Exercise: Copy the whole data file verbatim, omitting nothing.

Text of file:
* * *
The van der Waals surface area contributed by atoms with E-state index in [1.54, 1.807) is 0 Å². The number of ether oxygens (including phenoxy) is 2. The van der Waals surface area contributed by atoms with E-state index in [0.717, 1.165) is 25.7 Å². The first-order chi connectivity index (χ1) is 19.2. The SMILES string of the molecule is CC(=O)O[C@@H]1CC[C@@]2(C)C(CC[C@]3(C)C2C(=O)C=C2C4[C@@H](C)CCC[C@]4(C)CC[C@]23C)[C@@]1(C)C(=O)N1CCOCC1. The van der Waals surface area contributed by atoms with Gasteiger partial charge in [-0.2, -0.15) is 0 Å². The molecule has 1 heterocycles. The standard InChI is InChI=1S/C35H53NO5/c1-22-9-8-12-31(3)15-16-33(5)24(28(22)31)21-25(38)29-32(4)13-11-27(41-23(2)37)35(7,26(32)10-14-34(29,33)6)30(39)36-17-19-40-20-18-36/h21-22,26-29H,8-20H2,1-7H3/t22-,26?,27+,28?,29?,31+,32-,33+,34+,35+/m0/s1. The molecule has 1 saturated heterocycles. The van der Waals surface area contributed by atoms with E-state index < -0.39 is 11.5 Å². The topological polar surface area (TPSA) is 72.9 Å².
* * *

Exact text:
The van der Waals surface area contributed by atoms with E-state index in [1.54, 1.807) is 0 Å². The number of ether oxygens (including phenoxy) is 2. The van der Waals surface area contributed by atoms with E-state index in [0.717, 1.165) is 25.7 Å². The first-order chi connectivity index (χ1) is 19.2. The SMILES string of the molecule is CC(=O)O[C@@H]1CC[C@@]2(C)C(CC[C@]3(C)C2C(=O)C=C2C4[C@@H](C)CCC[C@]4(C)CC[C@]23C)[C@@]1(C)C(=O)N1CCOCC1. The van der Waals surface area contributed by atoms with Gasteiger partial charge in [-0.2, -0.15) is 0 Å². The molecule has 1 heterocycles. The standard InChI is InChI=1S/C35H53NO5/c1-22-9-8-12-31(3)15-16-33(5)24(28(22)31)21-25(38)29-32(4)13-11-27(41-23(2)37)35(7,26(32)10-14-34(29,33)6)30(39)36-17-19-40-20-18-36/h21-22,26-29H,8-20H2,1-7H3/t22-,26?,27+,28?,29?,31+,32-,33+,34+,35+/m0/s1. The molecule has 1 saturated heterocycles. The van der Waals surface area contributed by atoms with E-state index < -0.39 is 11.5 Å². The topological polar surface area (TPSA) is 72.9 Å².